Is zero affordable housing the answer?

Affordable housing has become such a hot topic recently yet one council seems to have taken a novel approach – have none at all in major new developments in its city centre.

Out of 15,000 homes planned in Manchester none qualify as ‘affordable’, according to a recent article in the Guardian.

It says that of 61 big residential developments given planning consent in 2016 and 2017, nine met the Government definition of affordable for social rent or at 80 per cent of the market rate.  Some 65 of the total 14,667 planned are due to be shared ownership.

Why? There are various reasons, according to the Guardian, including issuing surrounding viability where developers argue that they would not be able to build homes of the required quality if they were sold at ‘affordable’ rates. Often developers will instead make contributions for affordable housing elsewhere.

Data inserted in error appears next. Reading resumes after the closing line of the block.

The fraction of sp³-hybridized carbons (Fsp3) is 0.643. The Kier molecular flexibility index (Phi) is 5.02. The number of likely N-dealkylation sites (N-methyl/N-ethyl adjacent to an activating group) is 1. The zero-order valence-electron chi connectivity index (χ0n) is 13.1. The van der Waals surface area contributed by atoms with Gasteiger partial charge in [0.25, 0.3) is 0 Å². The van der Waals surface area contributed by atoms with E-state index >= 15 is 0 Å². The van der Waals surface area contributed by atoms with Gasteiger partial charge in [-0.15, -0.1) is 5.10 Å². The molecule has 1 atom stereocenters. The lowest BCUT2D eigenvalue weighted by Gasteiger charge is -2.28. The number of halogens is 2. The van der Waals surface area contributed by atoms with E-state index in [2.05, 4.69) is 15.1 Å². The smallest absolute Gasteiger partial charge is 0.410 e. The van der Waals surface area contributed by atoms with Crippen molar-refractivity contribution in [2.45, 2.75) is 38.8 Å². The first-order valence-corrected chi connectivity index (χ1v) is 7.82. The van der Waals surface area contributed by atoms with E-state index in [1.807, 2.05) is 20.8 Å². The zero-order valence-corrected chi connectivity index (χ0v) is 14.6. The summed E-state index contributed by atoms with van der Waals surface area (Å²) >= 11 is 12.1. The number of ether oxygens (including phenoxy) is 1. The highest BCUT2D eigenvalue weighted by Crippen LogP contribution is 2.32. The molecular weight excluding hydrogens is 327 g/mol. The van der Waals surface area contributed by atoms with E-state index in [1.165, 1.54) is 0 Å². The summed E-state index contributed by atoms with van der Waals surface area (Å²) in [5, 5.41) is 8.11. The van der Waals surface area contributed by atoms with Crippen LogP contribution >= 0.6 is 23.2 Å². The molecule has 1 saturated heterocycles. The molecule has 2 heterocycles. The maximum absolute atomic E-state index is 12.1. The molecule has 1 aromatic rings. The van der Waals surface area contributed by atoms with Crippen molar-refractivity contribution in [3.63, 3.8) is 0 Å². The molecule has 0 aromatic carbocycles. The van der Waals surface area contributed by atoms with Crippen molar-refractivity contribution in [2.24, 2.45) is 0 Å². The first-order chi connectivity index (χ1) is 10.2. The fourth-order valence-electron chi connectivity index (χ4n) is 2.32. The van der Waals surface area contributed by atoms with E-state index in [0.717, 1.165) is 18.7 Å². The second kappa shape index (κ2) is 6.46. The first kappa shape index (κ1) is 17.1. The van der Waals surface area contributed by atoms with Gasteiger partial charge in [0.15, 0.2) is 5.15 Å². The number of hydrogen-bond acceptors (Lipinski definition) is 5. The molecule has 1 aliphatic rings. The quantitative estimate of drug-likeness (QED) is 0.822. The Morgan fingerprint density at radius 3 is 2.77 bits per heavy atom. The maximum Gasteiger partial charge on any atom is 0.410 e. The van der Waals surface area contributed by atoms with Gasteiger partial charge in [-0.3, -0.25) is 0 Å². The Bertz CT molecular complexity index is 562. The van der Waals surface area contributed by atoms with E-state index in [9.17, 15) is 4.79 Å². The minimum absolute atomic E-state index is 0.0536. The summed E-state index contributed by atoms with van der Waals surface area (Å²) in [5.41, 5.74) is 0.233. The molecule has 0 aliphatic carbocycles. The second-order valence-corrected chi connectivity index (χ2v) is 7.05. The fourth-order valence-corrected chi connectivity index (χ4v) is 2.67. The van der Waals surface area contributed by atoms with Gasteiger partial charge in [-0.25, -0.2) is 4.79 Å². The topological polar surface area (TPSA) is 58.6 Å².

The city council says that some 41% of all homes sold in Manchester in 2016/2017 were affordable – that mortgage payments were affordable to households with an average income of £27,000.

Housing and particularly affordable housing can be a complex issue with a variety of innovative approaches needed.  What do you think the answer is?

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